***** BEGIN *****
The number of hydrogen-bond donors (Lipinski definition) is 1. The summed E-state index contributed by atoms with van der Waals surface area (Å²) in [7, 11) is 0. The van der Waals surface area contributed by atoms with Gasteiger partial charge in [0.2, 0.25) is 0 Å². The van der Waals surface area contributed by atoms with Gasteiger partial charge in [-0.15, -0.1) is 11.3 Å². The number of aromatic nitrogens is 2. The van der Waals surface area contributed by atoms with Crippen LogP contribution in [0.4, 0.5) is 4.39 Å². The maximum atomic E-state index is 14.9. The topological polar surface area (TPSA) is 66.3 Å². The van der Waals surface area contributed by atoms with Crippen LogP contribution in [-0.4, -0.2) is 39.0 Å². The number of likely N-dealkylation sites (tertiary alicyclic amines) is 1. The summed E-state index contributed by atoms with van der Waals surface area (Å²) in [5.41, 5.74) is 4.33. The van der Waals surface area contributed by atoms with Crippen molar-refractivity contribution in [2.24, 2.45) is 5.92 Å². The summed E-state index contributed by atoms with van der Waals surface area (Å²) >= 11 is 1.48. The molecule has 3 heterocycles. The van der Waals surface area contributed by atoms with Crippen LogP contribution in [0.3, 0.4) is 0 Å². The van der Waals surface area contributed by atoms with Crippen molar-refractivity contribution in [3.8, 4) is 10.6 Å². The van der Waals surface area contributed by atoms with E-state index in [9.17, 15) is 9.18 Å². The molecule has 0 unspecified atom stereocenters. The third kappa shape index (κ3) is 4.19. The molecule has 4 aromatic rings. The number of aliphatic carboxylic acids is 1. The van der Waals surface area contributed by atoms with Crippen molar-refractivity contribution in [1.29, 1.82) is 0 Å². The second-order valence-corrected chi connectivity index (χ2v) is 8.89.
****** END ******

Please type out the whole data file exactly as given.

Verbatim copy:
The number of hydrogen-bond donors (Lipinski definition) is 1. The summed E-state index contributed by atoms with van der Waals surface area (Å²) in [7, 11) is 0. The van der Waals surface area contributed by atoms with Gasteiger partial charge in [0.2, 0.25) is 0 Å². The van der Waals surface area contributed by atoms with Gasteiger partial charge in [-0.15, -0.1) is 11.3 Å². The number of aromatic nitrogens is 2. The van der Waals surface area contributed by atoms with Crippen LogP contribution in [0.4, 0.5) is 4.39 Å². The maximum atomic E-state index is 14.9. The topological polar surface area (TPSA) is 66.3 Å². The van der Waals surface area contributed by atoms with Crippen LogP contribution in [-0.4, -0.2) is 39.0 Å². The number of likely N-dealkylation sites (tertiary alicyclic amines) is 1. The summed E-state index contributed by atoms with van der Waals surface area (Å²) in [5.41, 5.74) is 4.33. The van der Waals surface area contributed by atoms with Crippen molar-refractivity contribution in [2.24, 2.45) is 5.92 Å². The summed E-state index contributed by atoms with van der Waals surface area (Å²) >= 11 is 1.48. The molecule has 3 heterocycles. The van der Waals surface area contributed by atoms with Crippen LogP contribution in [0.3, 0.4) is 0 Å². The van der Waals surface area contributed by atoms with Crippen molar-refractivity contribution in [3.8, 4) is 10.6 Å². The van der Waals surface area contributed by atoms with E-state index in [9.17, 15) is 9.18 Å². The molecule has 0 unspecified atom stereocenters. The third kappa shape index (κ3) is 4.19. The molecule has 4 aromatic rings. The number of aliphatic carboxylic acids is 1. The van der Waals surface area contributed by atoms with Crippen molar-refractivity contribution in [1.29, 1.82) is 0 Å². The second-order valence-corrected chi connectivity index (χ2v) is 8.89.